The remote workplace won't work without enabling and comprehensible technology and support. This means setting up and supporting your workforce with the appropriate and easy-to-use mobile and other hardware devices along with cloud-based software services and the necessary voice, video, and data solutions.
This latter requirement is where Madison-based TDS offers a full menu of customized solutions to help employers manage their businesses, including through the company's managedIP Hosted solution, which provides unified communications solutions bringing together voice, video, and data. These tools allow employees to work from anywhere, route their calls efficiently, check one inbox for voicemail and email messages, and conduct video conferencing. TDS also demonstrated its solutions using Polycom video communications services when attendees were able to see a presentation delivered remotely from the CTIA in Texas by a Polycom vice president.
CDW has been conducting its CDW Unified Communications Tracking Poll since 2009. In its latest study in 2011, it surveyed 900 IT professionals on the status of unified communications within their firms and what features were found to be most important. The results from the poll about the top features and benefits are shown below.
You can download the full poll results by registering at the CDW site.
Beyond technology, to enable the remote workforce, you need to have the right policies and guidelines, including expected hours of communication and response times. You also need to schedule regular daily or weekly calls and periodic office visits to build real-time connections and develop and implement effective security standards and practices. In addition, it is important that there be clear performance management guidelines accepted and monitored by both employee and employer.
What other cloud-based tools are worth investigating?
Some other tools that should be considered in your remote workforce armamentarium include:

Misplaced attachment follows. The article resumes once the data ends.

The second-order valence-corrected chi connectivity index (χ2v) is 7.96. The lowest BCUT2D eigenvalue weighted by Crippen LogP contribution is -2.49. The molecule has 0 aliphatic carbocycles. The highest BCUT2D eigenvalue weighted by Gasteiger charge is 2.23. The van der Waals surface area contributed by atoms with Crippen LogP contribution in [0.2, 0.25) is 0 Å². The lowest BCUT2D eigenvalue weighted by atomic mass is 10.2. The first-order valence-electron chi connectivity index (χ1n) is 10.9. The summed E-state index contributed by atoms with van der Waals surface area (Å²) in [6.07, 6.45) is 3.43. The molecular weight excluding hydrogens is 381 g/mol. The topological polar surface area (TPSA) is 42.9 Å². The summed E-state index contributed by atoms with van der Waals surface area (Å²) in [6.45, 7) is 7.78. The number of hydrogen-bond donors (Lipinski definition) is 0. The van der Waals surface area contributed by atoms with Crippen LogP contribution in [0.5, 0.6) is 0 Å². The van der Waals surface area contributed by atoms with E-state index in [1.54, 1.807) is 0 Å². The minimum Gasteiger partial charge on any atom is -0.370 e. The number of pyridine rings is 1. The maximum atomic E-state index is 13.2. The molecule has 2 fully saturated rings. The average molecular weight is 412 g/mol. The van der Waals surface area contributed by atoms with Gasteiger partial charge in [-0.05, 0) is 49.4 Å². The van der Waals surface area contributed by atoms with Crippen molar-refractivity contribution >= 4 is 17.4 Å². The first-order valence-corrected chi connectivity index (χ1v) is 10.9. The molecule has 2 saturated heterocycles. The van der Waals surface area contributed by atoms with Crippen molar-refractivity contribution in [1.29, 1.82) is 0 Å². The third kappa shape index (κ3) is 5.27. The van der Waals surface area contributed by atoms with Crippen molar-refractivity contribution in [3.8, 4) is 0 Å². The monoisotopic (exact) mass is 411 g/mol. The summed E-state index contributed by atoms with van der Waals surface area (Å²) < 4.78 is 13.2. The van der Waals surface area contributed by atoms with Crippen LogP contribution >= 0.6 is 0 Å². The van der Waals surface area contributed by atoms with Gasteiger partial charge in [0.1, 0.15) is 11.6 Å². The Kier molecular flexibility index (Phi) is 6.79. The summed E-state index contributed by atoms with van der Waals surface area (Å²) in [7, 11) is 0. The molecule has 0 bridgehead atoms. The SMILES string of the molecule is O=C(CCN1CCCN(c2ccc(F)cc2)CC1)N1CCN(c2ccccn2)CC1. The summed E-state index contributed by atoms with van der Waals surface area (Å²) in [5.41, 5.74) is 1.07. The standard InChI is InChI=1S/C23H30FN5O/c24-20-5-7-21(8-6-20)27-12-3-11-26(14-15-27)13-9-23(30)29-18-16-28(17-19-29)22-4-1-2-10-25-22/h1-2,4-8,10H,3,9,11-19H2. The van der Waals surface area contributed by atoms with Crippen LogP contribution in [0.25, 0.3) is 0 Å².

Cloud-based Document Tools
- Google Docs
- Google Drive
Enterprise Social Networks
What other trends are associated with teleworking?
We've seen the rapid growth of what many are calling "third space" remote locations where workers gather to network and share technology and workspace. These include coffee shops, hotels, and other food and entertainment locations. We are also seeing the growth of "co-working spaces" around the country, including here in Wisconsin – Hudson Business Lounge and Bucketworks (Milwaukee), Horizon Coworking (Madison), and the Docking Station (Green Bay). To find other co-working spaces, check out OpenDesks and LooseCubes.
In addition, corporate locations are cutting their assigned offices and cubicles and replacing them with unassigned workspaces sometimes called "free addresses or non-territorial offices," according to a recent Wall Street Journal article. (See Warming up to the Officeless Office.) These spaces are where employees don't have a fixed office but are allocated space on an as-needed basis, which is perfect for mobile workers.
Given the continued growth of information-driven businesses with flexible cultures, the implementation of cloud-based technologies, and the changing expectations of younger workers, we'll continue to see the growth of the remote workforce in years to come.